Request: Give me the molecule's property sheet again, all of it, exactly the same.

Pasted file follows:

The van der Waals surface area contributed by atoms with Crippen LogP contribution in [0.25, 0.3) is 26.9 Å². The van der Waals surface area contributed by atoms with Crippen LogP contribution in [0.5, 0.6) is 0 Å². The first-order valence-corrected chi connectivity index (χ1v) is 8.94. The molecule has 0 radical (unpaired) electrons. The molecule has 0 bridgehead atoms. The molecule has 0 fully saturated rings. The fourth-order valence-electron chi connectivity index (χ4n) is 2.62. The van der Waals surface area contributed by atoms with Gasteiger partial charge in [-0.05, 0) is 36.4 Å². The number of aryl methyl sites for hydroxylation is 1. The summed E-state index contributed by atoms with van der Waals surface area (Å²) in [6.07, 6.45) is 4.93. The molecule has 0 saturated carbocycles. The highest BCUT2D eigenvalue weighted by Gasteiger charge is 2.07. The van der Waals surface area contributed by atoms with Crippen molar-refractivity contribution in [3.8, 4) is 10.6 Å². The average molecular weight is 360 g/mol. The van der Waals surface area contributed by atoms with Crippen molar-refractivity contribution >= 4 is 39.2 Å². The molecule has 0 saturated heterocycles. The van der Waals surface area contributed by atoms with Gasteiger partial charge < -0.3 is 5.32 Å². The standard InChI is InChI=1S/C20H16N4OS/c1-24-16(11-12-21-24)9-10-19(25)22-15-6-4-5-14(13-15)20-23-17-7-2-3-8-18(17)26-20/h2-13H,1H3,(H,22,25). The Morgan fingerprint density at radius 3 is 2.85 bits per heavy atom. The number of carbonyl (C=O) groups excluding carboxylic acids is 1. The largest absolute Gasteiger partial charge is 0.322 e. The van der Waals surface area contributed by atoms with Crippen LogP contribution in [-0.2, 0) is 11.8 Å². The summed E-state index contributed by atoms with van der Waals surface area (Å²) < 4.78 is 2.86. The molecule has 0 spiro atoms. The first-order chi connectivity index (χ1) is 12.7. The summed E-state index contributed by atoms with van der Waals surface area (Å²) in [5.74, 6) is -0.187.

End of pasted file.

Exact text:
The van der Waals surface area contributed by atoms with Crippen LogP contribution in [0.25, 0.3) is 26.9 Å². The van der Waals surface area contributed by atoms with Crippen LogP contribution in [0.5, 0.6) is 0 Å². The first-order valence-corrected chi connectivity index (χ1v) is 8.94. The molecule has 0 radical (unpaired) electrons. The molecule has 0 bridgehead atoms. The molecule has 0 fully saturated rings. The fourth-order valence-electron chi connectivity index (χ4n) is 2.62. The van der Waals surface area contributed by atoms with Gasteiger partial charge in [-0.05, 0) is 36.4 Å². The number of aryl methyl sites for hydroxylation is 1. The summed E-state index contributed by atoms with van der Waals surface area (Å²) in [6.07, 6.45) is 4.93. The molecule has 0 saturated carbocycles. The highest BCUT2D eigenvalue weighted by Gasteiger charge is 2.07. The van der Waals surface area contributed by atoms with Crippen molar-refractivity contribution in [3.8, 4) is 10.6 Å². The average molecular weight is 360 g/mol. The van der Waals surface area contributed by atoms with Crippen molar-refractivity contribution >= 4 is 39.2 Å². The molecule has 0 saturated heterocycles. The van der Waals surface area contributed by atoms with Gasteiger partial charge < -0.3 is 5.32 Å². The standard InChI is InChI=1S/C20H16N4OS/c1-24-16(11-12-21-24)9-10-19(25)22-15-6-4-5-14(13-15)20-23-17-7-2-3-8-18(17)26-20/h2-13H,1H3,(H,22,25). The Morgan fingerprint density at radius 3 is 2.85 bits per heavy atom. The number of carbonyl (C=O) groups excluding carboxylic acids is 1. The largest absolute Gasteiger partial charge is 0.322 e. The van der Waals surface area contributed by atoms with Crippen LogP contribution in [-0.2, 0) is 11.8 Å². The summed E-state index contributed by atoms with van der Waals surface area (Å²) < 4.78 is 2.86. The molecule has 0 spiro atoms. The first-order chi connectivity index (χ1) is 12.7. The summed E-state index contributed by atoms with van der Waals surface area (Å²) in [5.74, 6) is -0.187.